The relationship between the Pokot and Markwet tribes is difficult. During the past year, fighting between the two has taken dozens of lives. Finn Church Aid is helping to build peace between the tribes. Two former warriors explain how it can be done.
It all began with watermelons.
Tensions had always existed between the Pokot and Markwet tribes in the remote rural regions of northwest Kenya. The Pokot are a tribe of cattle ranchers and the Markwet rely more on farming. Conflicts arose from time to time, particularly over water and land rights. Also, cattle rustling was a way of quickly gaining wealth and taking revenge. Becoming a warrior, which practically meant cattle thief, was a perfectly viable career alternative for many young people.
However, the two tribes lived in relative peace, until in March 2016 a group of Pokot allowed their cattle to graze on their neighbours’ melon fields. Damages rose to 5,000,000 Kenyan shillings, or about 45,000 euros. Nobody in these remote regions can produce such sums. Since the Pokot were unable to pay, the Markwet stole seven camels in retaliation. This sparked violence along the border region between the two tribes resulting in at least 30 deaths.
The threat of violence has persisted ever since, and many have fled their homes. Children are afraid to go to school as are occasionally the teachers. Trade between the tribes has come to a halt, further impoverishing the region.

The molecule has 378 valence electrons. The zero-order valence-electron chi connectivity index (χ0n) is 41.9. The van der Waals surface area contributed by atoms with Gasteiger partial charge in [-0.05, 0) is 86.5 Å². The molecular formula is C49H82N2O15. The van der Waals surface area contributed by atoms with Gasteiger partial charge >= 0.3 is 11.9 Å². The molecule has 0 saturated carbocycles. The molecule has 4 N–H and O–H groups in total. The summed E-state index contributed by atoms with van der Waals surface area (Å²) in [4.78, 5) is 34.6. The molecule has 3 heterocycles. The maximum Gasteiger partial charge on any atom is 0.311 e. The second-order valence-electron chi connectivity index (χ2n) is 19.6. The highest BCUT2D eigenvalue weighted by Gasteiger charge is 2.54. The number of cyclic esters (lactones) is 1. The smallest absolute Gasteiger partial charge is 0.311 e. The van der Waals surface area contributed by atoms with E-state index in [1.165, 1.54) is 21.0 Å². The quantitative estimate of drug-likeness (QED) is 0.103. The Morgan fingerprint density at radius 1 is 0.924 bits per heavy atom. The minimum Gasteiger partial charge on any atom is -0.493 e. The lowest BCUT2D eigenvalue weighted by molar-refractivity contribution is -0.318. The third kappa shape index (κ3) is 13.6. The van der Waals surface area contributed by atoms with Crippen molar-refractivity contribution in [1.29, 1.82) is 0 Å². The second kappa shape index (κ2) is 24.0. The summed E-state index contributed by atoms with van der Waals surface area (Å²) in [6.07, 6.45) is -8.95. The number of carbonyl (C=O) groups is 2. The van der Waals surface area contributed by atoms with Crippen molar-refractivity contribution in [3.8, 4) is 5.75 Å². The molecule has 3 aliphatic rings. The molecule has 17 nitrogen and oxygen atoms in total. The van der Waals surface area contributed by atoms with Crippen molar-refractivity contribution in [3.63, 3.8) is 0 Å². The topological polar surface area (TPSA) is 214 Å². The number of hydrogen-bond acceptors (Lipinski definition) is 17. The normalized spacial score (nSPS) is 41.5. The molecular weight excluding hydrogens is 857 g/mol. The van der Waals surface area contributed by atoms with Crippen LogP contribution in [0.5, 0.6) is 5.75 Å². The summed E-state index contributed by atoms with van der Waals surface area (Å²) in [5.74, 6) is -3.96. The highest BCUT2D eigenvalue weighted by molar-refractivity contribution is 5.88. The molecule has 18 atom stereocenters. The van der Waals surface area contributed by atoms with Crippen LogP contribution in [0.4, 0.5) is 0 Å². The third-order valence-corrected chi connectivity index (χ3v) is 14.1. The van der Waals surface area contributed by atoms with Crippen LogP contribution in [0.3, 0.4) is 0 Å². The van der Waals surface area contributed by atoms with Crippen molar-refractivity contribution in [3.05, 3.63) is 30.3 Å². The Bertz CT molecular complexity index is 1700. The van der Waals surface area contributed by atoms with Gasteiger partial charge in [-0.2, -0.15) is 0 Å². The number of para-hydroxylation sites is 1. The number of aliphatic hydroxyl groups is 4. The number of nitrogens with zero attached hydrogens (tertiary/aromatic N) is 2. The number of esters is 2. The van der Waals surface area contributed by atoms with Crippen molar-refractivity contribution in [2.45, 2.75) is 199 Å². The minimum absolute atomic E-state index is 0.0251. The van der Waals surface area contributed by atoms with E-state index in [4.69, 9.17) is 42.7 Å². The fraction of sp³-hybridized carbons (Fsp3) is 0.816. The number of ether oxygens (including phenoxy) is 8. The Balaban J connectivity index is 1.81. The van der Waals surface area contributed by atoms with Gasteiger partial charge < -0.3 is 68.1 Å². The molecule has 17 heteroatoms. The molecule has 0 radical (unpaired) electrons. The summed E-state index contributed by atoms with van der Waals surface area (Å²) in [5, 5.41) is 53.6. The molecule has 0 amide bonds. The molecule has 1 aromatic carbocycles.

Finn Church Aid has been building peace between the tribes since 2015. FCA workers have assisted in laying the foundation by making sure everyone’s opinions and experiences, including those of women and children, are taken into account in the peace efforts, and the inclusivity and security of meetings.
“The next step is finding income and education opportunities for young people. That is the only way to definitively end violence”, says John Bongei, FCA Programme Coordinator for peace work in Kenya.
To push for peace, a conference between the two tribes was organised in December 2016. It was the second attempt. The conference was originally supposed to take place three weeks earlier, but the Markwet announced they were not ready to sit down at the time.
Now the tribes have set up joined groups to work out issues of land usage, trade, water sharing and so on. Former warriors from both tribes also took part in peace talks. Here is what two of them have to say:
David Kanda, 33, former Markwet warrior
“The atmosphere in the talks is good, there are no particular tensions. It doesn’t feel bad to talk with the Pokot. I just tell them we want to love them!
I think there are two things we need to agree on in these particular talks. First, that people simply must be able to get along and coexist. Second, that we must continue trade. The Markwet sell fruits, like mango and bananas. The Pokot mostly sell goats. Both hold their markets on different days. They must be allowed to attend our market in peace and we must be allowed to attend theirs in turn. At the moment, people are afraid, and they dare not go onto the other tribe’s land.